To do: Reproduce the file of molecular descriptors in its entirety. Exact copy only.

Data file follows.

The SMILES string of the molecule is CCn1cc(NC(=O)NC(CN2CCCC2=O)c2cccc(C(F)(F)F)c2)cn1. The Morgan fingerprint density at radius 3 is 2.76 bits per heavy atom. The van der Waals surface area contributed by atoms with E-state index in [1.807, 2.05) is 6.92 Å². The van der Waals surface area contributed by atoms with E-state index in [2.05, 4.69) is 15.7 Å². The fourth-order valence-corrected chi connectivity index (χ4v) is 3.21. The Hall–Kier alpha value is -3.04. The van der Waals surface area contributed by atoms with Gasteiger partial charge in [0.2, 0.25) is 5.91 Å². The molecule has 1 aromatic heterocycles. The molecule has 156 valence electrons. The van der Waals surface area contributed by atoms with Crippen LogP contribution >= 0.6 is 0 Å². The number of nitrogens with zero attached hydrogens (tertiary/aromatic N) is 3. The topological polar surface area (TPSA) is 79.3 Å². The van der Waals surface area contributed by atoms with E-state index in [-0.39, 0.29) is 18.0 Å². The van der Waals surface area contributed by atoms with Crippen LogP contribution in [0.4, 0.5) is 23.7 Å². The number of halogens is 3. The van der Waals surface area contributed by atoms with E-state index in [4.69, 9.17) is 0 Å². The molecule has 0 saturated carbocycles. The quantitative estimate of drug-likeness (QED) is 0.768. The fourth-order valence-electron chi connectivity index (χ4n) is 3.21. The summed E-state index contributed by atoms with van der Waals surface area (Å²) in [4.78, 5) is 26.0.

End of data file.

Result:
The SMILES string of the molecule is CCn1cc(NC(=O)NC(CN2CCCC2=O)c2cccc(C(F)(F)F)c2)cn1. The Morgan fingerprint density at radius 3 is 2.76 bits per heavy atom. The van der Waals surface area contributed by atoms with E-state index in [1.807, 2.05) is 6.92 Å². The van der Waals surface area contributed by atoms with E-state index in [2.05, 4.69) is 15.7 Å². The fourth-order valence-corrected chi connectivity index (χ4v) is 3.21. The Hall–Kier alpha value is -3.04. The van der Waals surface area contributed by atoms with Gasteiger partial charge in [0.2, 0.25) is 5.91 Å². The molecule has 1 aromatic heterocycles. The molecule has 156 valence electrons. The van der Waals surface area contributed by atoms with Crippen LogP contribution >= 0.6 is 0 Å². The number of nitrogens with zero attached hydrogens (tertiary/aromatic N) is 3. The topological polar surface area (TPSA) is 79.3 Å². The van der Waals surface area contributed by atoms with E-state index in [-0.39, 0.29) is 18.0 Å². The van der Waals surface area contributed by atoms with Crippen LogP contribution in [0.4, 0.5) is 23.7 Å². The number of halogens is 3. The van der Waals surface area contributed by atoms with E-state index in [4.69, 9.17) is 0 Å². The molecule has 0 saturated carbocycles. The quantitative estimate of drug-likeness (QED) is 0.768. The fourth-order valence-electron chi connectivity index (χ4n) is 3.21. The summed E-state index contributed by atoms with van der Waals surface area (Å²) in [4.78, 5) is 26.0.